Let me start by saying my motorcycle already has a highly recommended seat upgrade from Mustang seats – both driver and passenger. The Mustang seat gives great support and, by itself, is a pretty comfortable seat. However, for longer distances, even the Mustang needs help. You see, the problem with any seat, including gel cushions (which I have spent ample time riding on) is that there is constant equal pressure on a large region of the posterior. After a while, that translates into an almost “burning” feeling and, if you let it go long enough, almost debilitating pain that will force you to take a break from riding.
When I found that a nice lamb skin covered gel seat cushion was not doing the trick for me I started looking for other options. Of course, the major options are air cushions and beads. I really didn’t have the extra money to spend on a decent air seat cushion (which, in their most basic versions, are nearly twice the price of a beaded seat cover) so I asked myself “who would know better about what makes long distance riding comfortable than the Iron Butt riders.” These are the folks that ride a thousand or more miles in a 24 hour period just so they can say they did it. So, I started perusing the Iron Butt Association web site and found that there seems to be a general consensus that beads area the way to go… and the name that kept popping up was BeadRider®.
Continue reading “BeadRider® seat covers. Yeah, they DO make a difference!”
Prior to taking my first long motorcycle trip, I began researching ways that I could keep loved ones informed of my location. I determined that the best route was to enroll in a free travel blog that would allow me to conveniently post waypoints via my iPhone (sorry, if you don’t have an iPhone you’re out of luck). I checked out several of these services and eventually settled on TrackMyTour. If you want to see what other services are available, you’ll have to Google them (but, trust me, at the present time, TrackMyTour, in my opinion, is the nicest). Continue reading “Keeping an Online Travel Record”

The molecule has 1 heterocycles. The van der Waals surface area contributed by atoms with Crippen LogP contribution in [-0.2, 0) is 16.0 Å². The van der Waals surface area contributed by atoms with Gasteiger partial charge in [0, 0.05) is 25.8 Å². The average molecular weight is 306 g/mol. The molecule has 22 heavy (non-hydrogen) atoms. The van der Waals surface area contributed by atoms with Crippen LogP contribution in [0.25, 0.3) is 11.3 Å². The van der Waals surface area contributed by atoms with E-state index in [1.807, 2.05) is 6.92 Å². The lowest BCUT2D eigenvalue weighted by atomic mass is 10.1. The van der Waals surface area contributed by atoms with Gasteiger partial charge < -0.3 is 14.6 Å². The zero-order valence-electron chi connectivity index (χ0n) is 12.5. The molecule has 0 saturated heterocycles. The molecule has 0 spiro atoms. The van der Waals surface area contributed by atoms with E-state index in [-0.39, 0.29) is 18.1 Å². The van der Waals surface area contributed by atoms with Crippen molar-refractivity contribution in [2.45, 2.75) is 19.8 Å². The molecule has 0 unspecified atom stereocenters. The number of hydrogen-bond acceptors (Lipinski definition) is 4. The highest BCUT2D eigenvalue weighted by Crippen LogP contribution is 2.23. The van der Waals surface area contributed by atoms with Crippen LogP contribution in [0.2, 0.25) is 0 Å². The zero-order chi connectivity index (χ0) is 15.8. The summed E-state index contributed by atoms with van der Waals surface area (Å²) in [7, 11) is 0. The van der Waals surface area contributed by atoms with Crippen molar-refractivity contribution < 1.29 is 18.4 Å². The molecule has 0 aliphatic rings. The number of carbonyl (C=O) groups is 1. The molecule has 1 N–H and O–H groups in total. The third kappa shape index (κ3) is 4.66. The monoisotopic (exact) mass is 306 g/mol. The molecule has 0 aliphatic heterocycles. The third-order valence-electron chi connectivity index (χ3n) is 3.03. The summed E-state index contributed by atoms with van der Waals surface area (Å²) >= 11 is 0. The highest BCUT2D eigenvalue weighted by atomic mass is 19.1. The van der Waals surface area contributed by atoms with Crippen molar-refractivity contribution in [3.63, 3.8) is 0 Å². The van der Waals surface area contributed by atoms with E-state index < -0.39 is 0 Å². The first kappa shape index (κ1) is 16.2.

Now that I’ve had a little time to reflect on the motorcycle trip I took with my son from PA to FL and back, there are a few things I learned and thought might be helpful to share with others who are considering taking a long motorcycle trip. The experience was wonderful, educational, challenging and inspiring. I hope this trip will be the first of many.
1. Hydrate – Yes, the first day, I found how quickly dehydration can sneak up on you when it’s hot and you don’t realize how much you’re sweating because it’s evaporating as quickly as it’s happening. I read about the need to hydrate, I just didn’t expect it to sneak up on me as quickly as it did. Getting light-headed on an Interstate, out in the middle of nowhere is very inconvenient and, with a loved one as your passenger, it can be downright scary. From that experience forward I was never without a water bottle resting between my windshield and handlebars. Continue reading “What did I learn from my first 2400 mile motorcycle trip?”
I have toyed around with GPS apps for my iPhone since I got my Honda VTX a couple of years ago. The top three have been TomTom, Sygic and Waze. They all have similar features which I won’t touch on here (speedometer, road names, etc.). Each one has things I like and each one has things I don’t like.
UPDATE 3/19/2016: As of March 2016, TomTom moved to a subscription service (TomTom GO) and their lifetime maps license is no longer available. I see this as an unfortunate move given the fact that TomTom’s app is one of the most expensive on the market and, frankly, does not offer enough features or refinement over competitors to merit moving to a subscription service. Therefore, at the present time and given the useable alternatives, Sygic is now my preferred app for GPS navigation.
Continue reading “GPS Apps – TomTom, Sygic, and Waze. Who’s going to Florida?”
It has been nearly 6 months since I began planning a trip to Florida to see my parents. My son, Corey, will be coming along for the ride. We did our first long motorcycle trip to Presque Isle in Erie, PA last summer; roughly 675 miles till it was all said and done. It was a great experience and we made sure to avoid as much everyday commercialism as possible, opting for the experiences of mom & pop motels, old diners, etc.
This year we travel to Sebring, Florida. I’m estimating our trip will be roughly 2,400 miles; we are planning to take a side trip through the Smoky Mountains and riding the Tail of the Dragon. As with our trip to Erie, PA, we will strive to eat at local diners and do our overnight stays in older motels. Of course, if we really need to make up time at some point, we may jump on the super slab, but, going with the knowledge that it’s the journey that truly makes motorcycle travel enjoyable (highways are boring), we are going to try to stay on secondary roads as much as possible. Continue reading “Planning for a Big One”